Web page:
Since this online blog/magazine didn't exist last year, we don't have a winner to sight from last year's nonexistant rankings/polls. So like so many publisher/editor-and-chief's before me, I'll just pick the one that seems to work for me. I wonder if Hef had the same problem with Marilyn Monroe? Anyway, and the winner is...

THE PRINCETON REVIEW - PERIOD. And no, that's not Marilyn Monroe on the cover.:(

### Did Statistical Science Win World War 2?

*Intelligence In War*, back in 2003, which apparently he has updated in 2004. In it, he talks about the importance of mathematics and statistics in estimating the likely probability that certain signals meant certain letters or numbers in a code, and what a contribution mathematicians from England, Poland, and the United States made to breaking the supposedly unbreakable "Enigma" code of the Germans at places like Bletchley Park (a mansion in England where mathematicians would work on the problems posed by German encryption). John Keegan points out that unlike today where knowledge of foreign languages is often the key to breaking the code of terrorists, the ability to break the German encryption codes was due entirely to mathematics and the effective use of probability theory applied to vast quantities of recorded German messages sent in code.

### A Victor, Not a Butcher - Statistics, A Scorecard for Life?

*A Victor, Not a Butcher: Ulysses S. Grant's Overlooked Military Genius*, about... you guessed it, Ulysses S. Grant. Basically, the book said that unlike his reputation as a general who needlessly squandered lives in order to make up for his lack of strategic skill (especially compared to the venerable and brilliant Robert E. Lee), Grant had lower losses in terms of the percentage of his overall number of his troops killed than did Robert E. Lee, and that people who characterized Grant as a butcher (after the war) only did so to satisfy the pride of resentful Southerners.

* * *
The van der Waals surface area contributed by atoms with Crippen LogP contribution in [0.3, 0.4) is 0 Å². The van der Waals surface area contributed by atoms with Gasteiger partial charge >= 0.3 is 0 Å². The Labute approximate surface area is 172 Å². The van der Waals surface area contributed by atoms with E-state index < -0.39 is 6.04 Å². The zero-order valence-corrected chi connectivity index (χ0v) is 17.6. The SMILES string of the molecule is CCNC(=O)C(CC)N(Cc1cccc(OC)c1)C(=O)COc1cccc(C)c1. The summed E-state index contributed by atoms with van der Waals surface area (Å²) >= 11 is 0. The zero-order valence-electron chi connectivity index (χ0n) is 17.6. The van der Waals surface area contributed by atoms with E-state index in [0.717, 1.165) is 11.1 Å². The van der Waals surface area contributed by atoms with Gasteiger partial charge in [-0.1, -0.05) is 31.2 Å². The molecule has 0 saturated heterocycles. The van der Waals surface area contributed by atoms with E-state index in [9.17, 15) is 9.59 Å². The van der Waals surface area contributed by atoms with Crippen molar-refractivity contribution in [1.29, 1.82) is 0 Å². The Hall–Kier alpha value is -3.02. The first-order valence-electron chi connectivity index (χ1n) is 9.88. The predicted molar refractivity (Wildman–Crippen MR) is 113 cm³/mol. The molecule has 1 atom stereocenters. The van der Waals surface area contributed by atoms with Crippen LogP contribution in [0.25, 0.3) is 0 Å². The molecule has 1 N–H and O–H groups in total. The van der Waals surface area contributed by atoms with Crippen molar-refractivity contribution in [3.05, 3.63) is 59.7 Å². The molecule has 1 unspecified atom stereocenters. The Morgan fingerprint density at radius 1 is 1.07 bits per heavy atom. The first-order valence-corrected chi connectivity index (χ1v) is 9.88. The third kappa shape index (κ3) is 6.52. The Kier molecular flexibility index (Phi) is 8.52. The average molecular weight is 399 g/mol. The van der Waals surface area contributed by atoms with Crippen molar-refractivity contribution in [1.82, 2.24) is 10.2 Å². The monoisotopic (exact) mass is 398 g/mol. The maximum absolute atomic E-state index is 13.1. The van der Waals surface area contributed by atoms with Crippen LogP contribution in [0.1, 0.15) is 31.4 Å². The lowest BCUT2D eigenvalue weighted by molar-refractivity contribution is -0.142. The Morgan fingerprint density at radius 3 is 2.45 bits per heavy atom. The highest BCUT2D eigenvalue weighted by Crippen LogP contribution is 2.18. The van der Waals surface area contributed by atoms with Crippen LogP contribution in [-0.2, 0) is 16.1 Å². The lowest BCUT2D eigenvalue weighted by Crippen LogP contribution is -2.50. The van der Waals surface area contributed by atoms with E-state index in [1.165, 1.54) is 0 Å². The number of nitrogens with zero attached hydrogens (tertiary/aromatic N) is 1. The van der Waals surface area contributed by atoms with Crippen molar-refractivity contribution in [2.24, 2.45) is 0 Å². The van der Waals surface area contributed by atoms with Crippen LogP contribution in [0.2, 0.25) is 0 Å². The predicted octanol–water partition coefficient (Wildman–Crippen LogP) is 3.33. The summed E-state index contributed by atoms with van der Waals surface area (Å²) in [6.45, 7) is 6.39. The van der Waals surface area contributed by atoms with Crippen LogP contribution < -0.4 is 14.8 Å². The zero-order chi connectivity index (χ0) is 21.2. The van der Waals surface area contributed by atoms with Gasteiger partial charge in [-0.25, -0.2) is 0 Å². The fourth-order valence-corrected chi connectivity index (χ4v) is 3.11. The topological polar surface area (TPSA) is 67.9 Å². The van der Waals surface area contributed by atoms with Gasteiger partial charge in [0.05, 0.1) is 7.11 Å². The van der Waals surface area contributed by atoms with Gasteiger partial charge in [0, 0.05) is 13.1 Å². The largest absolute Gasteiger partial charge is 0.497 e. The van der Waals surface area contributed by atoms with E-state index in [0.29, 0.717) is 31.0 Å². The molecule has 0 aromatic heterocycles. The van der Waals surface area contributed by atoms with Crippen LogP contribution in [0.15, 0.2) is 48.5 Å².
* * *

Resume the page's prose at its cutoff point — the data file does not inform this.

Without going into a high school history class walk down memory lane, the thing that struck me was how statistics are almost always invariably used as the standard for judging whether something subjective and theoretical is in fact objective and real...like this theory about Grant being a butcher.

Is/Are Statistics the Scorecard for life? What are the implications for this in a data rich society and information based economy? ...Stay tuned and find out.